Last year, Americans and Egyptians traded dollar bills 9 billion times. At least that was the value of two-way trade between our countries: $9 billion.
A lot of this value started out on American farms. Egypt was the fourth most important destination for U.S. exports of corn and wheat.
Dreier, a California Republican, would like us to trade even more. He’s trying to persuade the Obama administration to begin trade talks with Egypt. It’s a bipartisan cause, joined by Rep. Gregory Meeks, a Democrat from New York.
If the White House agrees and the negotiations succeed, Americans will have a chance to exchange goods and services worth many more dollar bills—U.S. currency that have a symbol of ancient Egypt on their back sides.
You know the image: It’s the funny-looking one that’s part of the Great Seal of the United States, featuring a pyramid topped by an eye.
Much has been said about the meaning of the Seal. If you spend too much time on Google, you run the risk of visiting some kooky websites.
But it’s really quite simple. The Roman numerals at the base of the pyramid say “1776” and the eye at the top is a representation of God, beneath the Latin words “Annuit Coeptis,” which means “he has approved of the undertakings.” In between, of course, is the pyramid itself–a symbol of strength and duration, comprised of 13 levels, one for each of the original colonies.
The most famous Egyptian pyramid–the big one at Giza–has a lot more than 13 levels. It’s about 480 feet tall (and believe me, when I saw it, I was impressed). It’s also about 4,500 years old, making it strange to think of 21st-century Egypt as a “developing” country.
Whatever we make of this symbolism, boosting our trade with Egypt is sensible for reasons of economics and national security.
Egypt must import food to survive. More than 80 million people live within its borders, virtually all of them beside the Nile River. Most of the rest of the country is desert. The arable land is basically limited to the banks of the Nile–and there isn’t enough of it to support the population.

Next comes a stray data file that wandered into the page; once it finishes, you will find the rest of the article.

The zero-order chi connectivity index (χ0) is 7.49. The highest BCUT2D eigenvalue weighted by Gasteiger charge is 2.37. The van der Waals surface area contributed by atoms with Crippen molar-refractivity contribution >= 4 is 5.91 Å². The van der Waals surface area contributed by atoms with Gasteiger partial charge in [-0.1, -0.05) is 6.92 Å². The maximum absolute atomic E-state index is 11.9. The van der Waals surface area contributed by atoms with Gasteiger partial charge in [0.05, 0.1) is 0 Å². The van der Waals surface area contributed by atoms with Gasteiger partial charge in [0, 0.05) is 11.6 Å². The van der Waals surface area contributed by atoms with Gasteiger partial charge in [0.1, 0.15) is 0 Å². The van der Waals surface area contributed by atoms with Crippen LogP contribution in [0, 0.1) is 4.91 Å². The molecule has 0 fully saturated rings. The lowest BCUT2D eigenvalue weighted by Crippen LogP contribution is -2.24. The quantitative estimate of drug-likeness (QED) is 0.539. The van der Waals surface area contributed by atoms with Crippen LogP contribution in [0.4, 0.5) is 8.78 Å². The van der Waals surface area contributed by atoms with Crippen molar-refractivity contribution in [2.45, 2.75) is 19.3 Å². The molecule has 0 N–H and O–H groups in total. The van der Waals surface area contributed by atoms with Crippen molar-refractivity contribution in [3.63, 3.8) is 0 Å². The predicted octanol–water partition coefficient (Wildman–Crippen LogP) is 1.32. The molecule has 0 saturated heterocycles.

The country’s greatest need is wheat. American farmers already supply a lot of this, especially when drought hits Ukraine and the Black Sea region or when those countries compound the problem by imposing export quotas on their crops. We also sell corn and soybeans, tied to Egypt’s emerging market in milk and poultry production. A trade agreement will help us do better in all of these areas.
In the future, the United States also will enjoy a remarkable opportunity to take advantage of Egypt as a destination for American-raised beef. The country’s growing middle class will demand these products, but Egypt doesn’t have enough range land to satisfy its own market. We should make sure the business comes our way.
Egypt’s food supply is not just an economic opportunity, but also a national-security priority. Earlier this year, a popular revolt forced an end to the rule of Hosni Mubarak as Egypt’s leader. What comes next is a mystery. Cairo in 2011 isn’t Philadelphia in 1776: We aren’t going to see this Arabic country become a liberal republic, at least not in the near term. It could even fall to the forces of Islamic radicalism, which would make the world a much more dangerous place.
To nudge Egypt in the right direction–and guard against disaster–we should improve our trade ties.
“Expanding our economic engagement is the most important step we can take to ensure that the Arab world’s largest nation emerges from its transition as a strong, stable, and prosperous democracy,” says Dreier.
The Dreier-Meeks legislation can’t force the Obama administration to do anything. It simply calls on the executive branch to seek a free-trade agreement. Consider it as a polite request.
Yet it’s the right thing to do. Every time you look at the pyramid on a dollar bill–and see that unblinking eye gazing up at you–let it remind you of a free-trade agreement with Egypt.
Dean Kleckner chairs Truth About Trade & Technology – http://www.truthabouttrade.org